Sister Margaret Ann Zinselmeyer, OSU: “She’s worth her weight in diamonds…”

Sister Joseph Angela, now chancellor and director of administration for the Diocese of Owensboro, raves about the job Sister Margaret Ann did.

“She was the most capable, talented person I’ve ever worked with,” Sister Joseph Angela said. “She’s very intelligent and could figure out things on her own. She wrote our own payroll program when we first got computers in 1982.”

Sister Margaret Ann interacts with children from ages 6 weeks to 6 years at Hope House.

While Sister Joseph Angela would not have foreseen a ministry such as Hope House for Sister Margaret Ann, she knew she loved children.

“She was very sensitive to the needs of children,” Sister Joseph Angela said. “She had a lot of illness in her family and I think that made her more sensitive.”

Sister Margaret Ann spent her last five years in the business office also being the liturgist for the Motherhouse. “I’ve never done just one thing since I quit teaching,” she said.

She decided she wanted to do something with liturgy as the next step in her career. From 1990-92 she was pastoral minister at Our Lady of Lourdes Parish in Decatur, Ill. “It was a very active parish. I helped computerize their collections and data base,” she said.

Sister Maureen and she had been friends for years, but they had never lived together. In 1992, Sister Maureen was moving to Memphis to be diocesan director of music, and she asked Sister Margaret Ann if she could find a job there as well. That job was as a pastoral minister at Saint Ann Church in the suburb of Bartlett, Tenn.

In 1995, an opening at Hope House came and Sister Maureen urged her friend to apply. She recalled that Sister Margaret Ann had said years before that she’d like to work with children affected by HIV.

“I don’t know where that desire came from,” Sister Margaret Ann said. “When I was working at the Motherhouse and the academy had closed, I was talking about an orphanage for children with HIV.”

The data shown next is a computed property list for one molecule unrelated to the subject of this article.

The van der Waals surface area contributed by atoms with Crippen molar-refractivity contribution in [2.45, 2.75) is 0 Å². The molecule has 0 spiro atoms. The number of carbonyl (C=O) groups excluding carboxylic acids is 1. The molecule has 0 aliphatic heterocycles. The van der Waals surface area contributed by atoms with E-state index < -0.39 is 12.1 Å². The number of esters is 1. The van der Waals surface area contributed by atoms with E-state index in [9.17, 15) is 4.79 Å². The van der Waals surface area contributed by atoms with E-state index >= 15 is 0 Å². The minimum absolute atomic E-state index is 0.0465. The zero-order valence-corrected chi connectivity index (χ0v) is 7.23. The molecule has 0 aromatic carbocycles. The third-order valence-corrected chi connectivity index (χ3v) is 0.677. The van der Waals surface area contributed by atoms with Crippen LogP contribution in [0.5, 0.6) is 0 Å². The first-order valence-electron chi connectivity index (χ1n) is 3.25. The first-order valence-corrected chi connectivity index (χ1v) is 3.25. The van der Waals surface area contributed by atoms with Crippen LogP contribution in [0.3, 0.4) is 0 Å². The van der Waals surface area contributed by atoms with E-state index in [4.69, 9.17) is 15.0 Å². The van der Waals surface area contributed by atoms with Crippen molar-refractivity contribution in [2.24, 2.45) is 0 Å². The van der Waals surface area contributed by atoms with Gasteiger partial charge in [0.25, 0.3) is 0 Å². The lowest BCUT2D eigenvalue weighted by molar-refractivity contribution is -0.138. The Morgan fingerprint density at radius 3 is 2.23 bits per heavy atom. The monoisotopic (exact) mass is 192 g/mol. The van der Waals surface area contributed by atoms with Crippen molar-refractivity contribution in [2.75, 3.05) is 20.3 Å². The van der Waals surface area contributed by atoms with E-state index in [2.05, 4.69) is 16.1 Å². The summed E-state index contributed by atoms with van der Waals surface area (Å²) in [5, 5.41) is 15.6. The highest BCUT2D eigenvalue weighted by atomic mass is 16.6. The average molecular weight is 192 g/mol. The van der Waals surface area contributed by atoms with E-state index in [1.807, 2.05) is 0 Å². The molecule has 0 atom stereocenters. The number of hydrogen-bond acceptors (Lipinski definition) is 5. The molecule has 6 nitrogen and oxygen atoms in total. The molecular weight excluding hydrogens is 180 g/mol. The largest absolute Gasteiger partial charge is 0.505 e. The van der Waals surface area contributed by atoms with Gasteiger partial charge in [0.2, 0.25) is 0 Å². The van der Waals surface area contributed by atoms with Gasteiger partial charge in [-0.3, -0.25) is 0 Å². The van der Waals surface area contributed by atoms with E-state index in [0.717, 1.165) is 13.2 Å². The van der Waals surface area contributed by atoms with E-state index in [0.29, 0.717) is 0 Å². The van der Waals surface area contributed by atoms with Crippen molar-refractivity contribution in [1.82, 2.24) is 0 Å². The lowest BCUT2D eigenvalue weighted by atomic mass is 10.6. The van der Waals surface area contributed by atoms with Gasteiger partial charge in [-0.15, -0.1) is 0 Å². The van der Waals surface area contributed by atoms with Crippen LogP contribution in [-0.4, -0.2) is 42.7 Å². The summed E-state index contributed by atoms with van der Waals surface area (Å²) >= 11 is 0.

She never thought she’d end up working in a day care center. “I thought I was applying to be the business manager or accountant,” she said.

She served as the administrative director from 1995 until the director left in 1998, then she took over as day care director. Her title changed to assistant executive director in 2000.

“I relate better to children,” Sister Margaret Ann said. After she graduated in December 2006 with a master’s degree in early childhood development, her confidence grew in running the day care.

“I intuitively knew some things, but I didn’t have the schooling to back it up,” she said.

Her commitment to Hope House traces to her Ursuline roots.

“It’s never been just a job,” she said. “That’s the Ursuline part, the Angela (Merici) part. It’s a ministry here and now.”

Sister Margaret Ann and Gayle Hapner have worked together for more than 10 years at Hope House, where Gayle is in charge of the 3-year-old “busy bees.”

Hope House

Betty Dupont, executive director of Hope House, said Sister Margaret Ann’s commitment to Hope House is beyond what any other staff member’s could be.

“She was here when the doors opened,” Dupont said. “Without that level of commitment, I don’t think we would be alive today. I’m so grateful for the support of her community allowing her to be here.”

Dupont handles more public relations, fundraising and community involvement, while Sister Margaret Ann does the day-to-day running of the day care center. The two have a good relationship, if not always a smooth one.

“We struggle because we’re both about the same age and both strong women and we have definite ideas about how to care for our children,” Dupont said. “But in the end, that struggle helps us come out better.”